Running a Lebanese City

September 9, 2015

 

In addition to serving as Vice Chairman of INDEVCO (Industrial Development Company), a Lebanon-based company manufacturing paperboard, corrugated cartons, plastics, and sanitary products, and Chairman of Interstate Resources Inc., a US-based  company, I also serve as Mayor of the city of Jounieh in Lebanon.

 

I want to tell you something about running a modern Lebanese city. 

 

Jounieh, with a population of around 200,000, is one of Lebanon’s largest cities and is located on the coast, 21 km north of Beirut. It has several schools, universities, hospitals, houses of worship, banks, restaurants, hotels, and beach resorts.

 

I believe public service and the common good should be shielded from political or personal interest and the municipal council of Jounieh is committed to these same principles, carrying out its public service responsibilities transparently while uprooting corruption.

 

Within the Comprehensive Development Plan and Strategy, the municipal council has achieved several important projects, including:

  1. Jounieh Public Garden, which provides citizens, visitors, and tourists free access to green zones, pedestrian streets, and jogging and cycling areas.

     

  2. Friendship Square, which was inaugurated in September 2011. It epitomizes our belief in the importance of openness, coexistence, and cultural exchange involving Lebanon and countries around the globe. In April 2013, the municipality of Jounieh, in coordination with the US Embassy in Lebanon and the American Task Force for Lebanon, dedicated a statue of Lebanese-American diplomat Ambassador Philip Habib for his mission to broker peace in Lebanon in 1982, while serving as US special envoy to the Middle East. The ceremony was attended by the highest political and social figures, and The Hon. Maura Connelly, U.S.ambassador to Lebanon, represented the US government and Dr. George Cody represented the ATFL.

  3. Jounieh International Summer Festival, which is organized annually by the municipality of Jounieh and Phellipolis, an NGO, to showcase concerts and performances by Lebanese and international artists.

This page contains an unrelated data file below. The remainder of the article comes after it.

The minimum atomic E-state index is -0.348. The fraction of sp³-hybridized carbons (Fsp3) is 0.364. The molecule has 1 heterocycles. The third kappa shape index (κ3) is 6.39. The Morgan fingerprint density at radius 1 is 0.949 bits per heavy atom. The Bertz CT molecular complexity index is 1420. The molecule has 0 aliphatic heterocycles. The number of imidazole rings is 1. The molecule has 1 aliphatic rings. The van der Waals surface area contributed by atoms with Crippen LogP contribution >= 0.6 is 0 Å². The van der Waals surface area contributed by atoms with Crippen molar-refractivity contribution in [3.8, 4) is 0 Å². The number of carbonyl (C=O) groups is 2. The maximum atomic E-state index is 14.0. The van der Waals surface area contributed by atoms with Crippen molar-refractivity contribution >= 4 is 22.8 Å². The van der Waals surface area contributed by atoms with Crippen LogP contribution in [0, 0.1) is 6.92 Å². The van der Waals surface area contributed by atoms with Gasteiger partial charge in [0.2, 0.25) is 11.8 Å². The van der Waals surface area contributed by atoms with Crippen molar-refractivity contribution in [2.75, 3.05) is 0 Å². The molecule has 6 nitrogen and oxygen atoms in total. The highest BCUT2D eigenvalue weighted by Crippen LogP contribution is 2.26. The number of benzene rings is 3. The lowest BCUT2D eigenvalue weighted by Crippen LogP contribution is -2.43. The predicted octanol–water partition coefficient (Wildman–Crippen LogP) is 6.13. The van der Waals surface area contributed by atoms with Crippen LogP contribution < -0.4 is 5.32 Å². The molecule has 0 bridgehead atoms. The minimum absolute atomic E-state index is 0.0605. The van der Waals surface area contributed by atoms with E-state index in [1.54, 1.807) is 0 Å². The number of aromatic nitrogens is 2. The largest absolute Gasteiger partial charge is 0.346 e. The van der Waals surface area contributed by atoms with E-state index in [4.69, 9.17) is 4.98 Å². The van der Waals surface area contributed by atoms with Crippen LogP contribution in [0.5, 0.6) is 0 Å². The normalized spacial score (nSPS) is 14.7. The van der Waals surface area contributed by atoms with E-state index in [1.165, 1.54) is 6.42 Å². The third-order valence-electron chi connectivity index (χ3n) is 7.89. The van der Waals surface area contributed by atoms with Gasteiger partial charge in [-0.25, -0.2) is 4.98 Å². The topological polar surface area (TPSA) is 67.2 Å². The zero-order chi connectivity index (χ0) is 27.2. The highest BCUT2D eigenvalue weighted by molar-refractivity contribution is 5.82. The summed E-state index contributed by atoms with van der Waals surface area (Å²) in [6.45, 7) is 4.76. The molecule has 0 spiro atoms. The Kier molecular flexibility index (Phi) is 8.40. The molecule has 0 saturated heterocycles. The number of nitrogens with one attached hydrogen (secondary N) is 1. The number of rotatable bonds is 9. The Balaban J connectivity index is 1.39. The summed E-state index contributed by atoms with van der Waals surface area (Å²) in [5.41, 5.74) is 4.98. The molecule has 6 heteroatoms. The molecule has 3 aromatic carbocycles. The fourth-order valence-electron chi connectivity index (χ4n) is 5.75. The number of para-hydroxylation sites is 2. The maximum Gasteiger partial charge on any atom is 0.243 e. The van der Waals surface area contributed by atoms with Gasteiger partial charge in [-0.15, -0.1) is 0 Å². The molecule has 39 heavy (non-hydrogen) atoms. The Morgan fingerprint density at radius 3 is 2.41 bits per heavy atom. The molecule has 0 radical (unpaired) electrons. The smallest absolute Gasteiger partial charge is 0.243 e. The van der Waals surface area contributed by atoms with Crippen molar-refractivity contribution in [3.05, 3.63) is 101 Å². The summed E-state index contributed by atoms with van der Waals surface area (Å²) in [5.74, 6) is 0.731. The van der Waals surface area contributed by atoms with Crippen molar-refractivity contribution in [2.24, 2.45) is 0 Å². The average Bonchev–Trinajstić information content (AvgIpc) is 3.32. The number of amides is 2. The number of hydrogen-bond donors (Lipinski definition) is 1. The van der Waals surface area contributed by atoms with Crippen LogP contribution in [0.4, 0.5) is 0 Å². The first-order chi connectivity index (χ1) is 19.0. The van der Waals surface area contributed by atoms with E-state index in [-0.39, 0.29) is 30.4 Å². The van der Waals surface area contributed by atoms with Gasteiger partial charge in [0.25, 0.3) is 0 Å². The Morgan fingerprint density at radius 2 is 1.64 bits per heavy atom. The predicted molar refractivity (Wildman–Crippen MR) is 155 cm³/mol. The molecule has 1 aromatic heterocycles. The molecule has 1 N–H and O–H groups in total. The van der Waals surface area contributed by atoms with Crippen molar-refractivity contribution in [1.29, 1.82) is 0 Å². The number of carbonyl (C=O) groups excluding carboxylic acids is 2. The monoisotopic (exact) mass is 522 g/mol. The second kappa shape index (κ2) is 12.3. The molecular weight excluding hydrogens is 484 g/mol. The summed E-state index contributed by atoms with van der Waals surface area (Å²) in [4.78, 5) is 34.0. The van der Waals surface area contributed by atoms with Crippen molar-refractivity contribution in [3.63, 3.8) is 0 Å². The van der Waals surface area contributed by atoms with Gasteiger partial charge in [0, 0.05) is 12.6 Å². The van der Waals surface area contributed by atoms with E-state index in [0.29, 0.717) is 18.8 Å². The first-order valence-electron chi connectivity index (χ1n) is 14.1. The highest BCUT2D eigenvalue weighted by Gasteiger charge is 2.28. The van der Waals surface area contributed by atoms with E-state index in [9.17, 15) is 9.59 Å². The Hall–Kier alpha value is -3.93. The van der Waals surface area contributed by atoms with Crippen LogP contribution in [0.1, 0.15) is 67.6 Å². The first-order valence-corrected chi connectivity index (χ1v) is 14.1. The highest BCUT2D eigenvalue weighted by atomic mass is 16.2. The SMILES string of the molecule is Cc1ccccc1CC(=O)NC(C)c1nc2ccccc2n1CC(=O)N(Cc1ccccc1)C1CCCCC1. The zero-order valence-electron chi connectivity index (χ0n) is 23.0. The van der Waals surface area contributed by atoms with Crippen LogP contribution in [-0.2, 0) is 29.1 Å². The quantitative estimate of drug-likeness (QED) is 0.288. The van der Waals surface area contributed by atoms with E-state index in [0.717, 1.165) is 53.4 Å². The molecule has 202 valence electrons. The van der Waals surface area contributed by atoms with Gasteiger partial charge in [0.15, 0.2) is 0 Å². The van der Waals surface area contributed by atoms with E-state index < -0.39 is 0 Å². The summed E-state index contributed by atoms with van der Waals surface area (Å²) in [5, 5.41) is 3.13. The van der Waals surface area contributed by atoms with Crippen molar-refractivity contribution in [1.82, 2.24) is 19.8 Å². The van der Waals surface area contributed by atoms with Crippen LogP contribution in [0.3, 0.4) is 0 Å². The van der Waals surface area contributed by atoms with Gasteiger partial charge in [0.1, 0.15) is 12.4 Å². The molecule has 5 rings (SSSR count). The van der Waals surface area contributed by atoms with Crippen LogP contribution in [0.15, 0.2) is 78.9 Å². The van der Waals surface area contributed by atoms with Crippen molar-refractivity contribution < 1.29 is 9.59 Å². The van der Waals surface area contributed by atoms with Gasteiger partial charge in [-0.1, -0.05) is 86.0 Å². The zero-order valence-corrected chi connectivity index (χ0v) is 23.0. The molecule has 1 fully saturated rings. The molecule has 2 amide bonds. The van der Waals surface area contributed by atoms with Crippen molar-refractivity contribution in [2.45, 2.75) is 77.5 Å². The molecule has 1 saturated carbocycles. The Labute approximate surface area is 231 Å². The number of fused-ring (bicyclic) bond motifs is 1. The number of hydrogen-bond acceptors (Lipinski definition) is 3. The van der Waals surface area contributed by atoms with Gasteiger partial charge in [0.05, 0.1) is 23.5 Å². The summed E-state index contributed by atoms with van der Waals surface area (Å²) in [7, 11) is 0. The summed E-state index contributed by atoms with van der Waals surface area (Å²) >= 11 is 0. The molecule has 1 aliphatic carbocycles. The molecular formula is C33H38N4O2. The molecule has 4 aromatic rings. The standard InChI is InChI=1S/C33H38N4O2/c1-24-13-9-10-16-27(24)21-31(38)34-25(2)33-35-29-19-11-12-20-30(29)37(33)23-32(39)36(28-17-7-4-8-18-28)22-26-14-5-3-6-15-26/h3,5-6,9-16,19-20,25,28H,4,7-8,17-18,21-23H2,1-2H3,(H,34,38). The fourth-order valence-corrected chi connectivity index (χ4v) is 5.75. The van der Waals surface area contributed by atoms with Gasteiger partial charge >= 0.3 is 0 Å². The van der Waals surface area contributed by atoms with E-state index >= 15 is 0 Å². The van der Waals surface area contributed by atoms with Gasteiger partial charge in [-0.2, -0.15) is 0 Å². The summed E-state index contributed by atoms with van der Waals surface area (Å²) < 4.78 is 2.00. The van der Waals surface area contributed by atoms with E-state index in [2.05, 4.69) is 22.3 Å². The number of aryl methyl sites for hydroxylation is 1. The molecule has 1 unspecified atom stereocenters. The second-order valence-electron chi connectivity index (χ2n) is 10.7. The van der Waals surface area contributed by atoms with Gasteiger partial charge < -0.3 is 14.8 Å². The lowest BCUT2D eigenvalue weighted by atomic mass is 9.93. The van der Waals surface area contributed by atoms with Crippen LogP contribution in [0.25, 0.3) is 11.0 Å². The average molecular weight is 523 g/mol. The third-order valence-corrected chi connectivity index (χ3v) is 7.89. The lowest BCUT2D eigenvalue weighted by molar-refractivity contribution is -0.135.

4. Drilling of several reservoirs to collect rainwater.

  5. Rehabilitation of the major city roads.

  6. Rehabilitation, with USAID assistance, of the fishing harbor and fishing cooperative.

 

Main challenges:

  • The influx of more than 20,000 Syrian refuges to Jounieh has presented challenges in terms of housing, schooling, sewage, water, and other infrastructure.

  • Administrative centralization in Lebanon has been a major obstacle delaying municipal work and project implementation. There should be administrative decentralization to expand the powers of the municipal councils, which were elected by the people and enjoy the confidence of the people. I believe administrative decentralization represents a sound basis for good governance.

  • Waste management used to be assigned to the central government. Recently and without prior notice, waste management was handed over to municipalities, although the municipal funds have not been released for municipalities to undertake this responsibility. In addition, the lack of sufficient sanitary landfills and sorting facilities constitute a difficulty for municipalities in disposing of their cities’ waste.

     

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